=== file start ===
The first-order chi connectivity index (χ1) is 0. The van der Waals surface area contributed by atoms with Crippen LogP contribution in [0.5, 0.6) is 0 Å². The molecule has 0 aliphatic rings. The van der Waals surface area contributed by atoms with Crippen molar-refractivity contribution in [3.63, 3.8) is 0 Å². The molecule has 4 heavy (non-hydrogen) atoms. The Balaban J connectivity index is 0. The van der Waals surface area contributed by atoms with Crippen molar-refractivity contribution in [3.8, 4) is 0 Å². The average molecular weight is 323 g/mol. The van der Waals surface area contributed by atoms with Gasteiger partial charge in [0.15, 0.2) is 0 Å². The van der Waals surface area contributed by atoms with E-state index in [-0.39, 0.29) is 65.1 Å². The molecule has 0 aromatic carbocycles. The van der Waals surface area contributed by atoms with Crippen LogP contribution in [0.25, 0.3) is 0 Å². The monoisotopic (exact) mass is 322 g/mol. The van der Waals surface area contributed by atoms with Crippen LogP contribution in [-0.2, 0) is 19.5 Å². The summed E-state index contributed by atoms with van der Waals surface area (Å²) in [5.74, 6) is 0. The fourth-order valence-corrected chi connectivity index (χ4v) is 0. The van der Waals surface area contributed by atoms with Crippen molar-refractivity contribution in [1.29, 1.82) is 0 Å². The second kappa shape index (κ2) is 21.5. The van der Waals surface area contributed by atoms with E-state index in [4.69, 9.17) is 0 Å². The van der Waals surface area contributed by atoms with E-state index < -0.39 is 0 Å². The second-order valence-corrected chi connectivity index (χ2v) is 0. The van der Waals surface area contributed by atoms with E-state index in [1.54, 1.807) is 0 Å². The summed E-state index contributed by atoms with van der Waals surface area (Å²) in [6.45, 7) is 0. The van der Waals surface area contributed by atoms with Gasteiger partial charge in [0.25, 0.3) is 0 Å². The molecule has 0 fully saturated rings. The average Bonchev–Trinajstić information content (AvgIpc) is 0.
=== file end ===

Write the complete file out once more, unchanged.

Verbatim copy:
The first-order chi connectivity index (χ1) is 0. The van der Waals surface area contributed by atoms with Crippen LogP contribution in [0.5, 0.6) is 0 Å². The molecule has 0 aliphatic rings. The van der Waals surface area contributed by atoms with Crippen molar-refractivity contribution in [3.63, 3.8) is 0 Å². The molecule has 4 heavy (non-hydrogen) atoms. The Balaban J connectivity index is 0. The van der Waals surface area contributed by atoms with Crippen molar-refractivity contribution in [3.8, 4) is 0 Å². The average molecular weight is 323 g/mol. The van der Waals surface area contributed by atoms with Gasteiger partial charge in [0.15, 0.2) is 0 Å². The van der Waals surface area contributed by atoms with E-state index in [-0.39, 0.29) is 65.1 Å². The molecule has 0 aromatic carbocycles. The van der Waals surface area contributed by atoms with Crippen LogP contribution in [0.25, 0.3) is 0 Å². The monoisotopic (exact) mass is 322 g/mol. The van der Waals surface area contributed by atoms with Crippen LogP contribution in [-0.2, 0) is 19.5 Å². The summed E-state index contributed by atoms with van der Waals surface area (Å²) in [5.74, 6) is 0. The fourth-order valence-corrected chi connectivity index (χ4v) is 0. The van der Waals surface area contributed by atoms with Crippen molar-refractivity contribution in [1.29, 1.82) is 0 Å². The second kappa shape index (κ2) is 21.5. The van der Waals surface area contributed by atoms with E-state index in [4.69, 9.17) is 0 Å². The van der Waals surface area contributed by atoms with E-state index < -0.39 is 0 Å². The second-order valence-corrected chi connectivity index (χ2v) is 0. The van der Waals surface area contributed by atoms with E-state index in [1.54, 1.807) is 0 Å². The summed E-state index contributed by atoms with van der Waals surface area (Å²) in [6.45, 7) is 0. The van der Waals surface area contributed by atoms with Gasteiger partial charge in [0.25, 0.3) is 0 Å². The molecule has 0 fully saturated rings. The average Bonchev–Trinajstić information content (AvgIpc) is 0.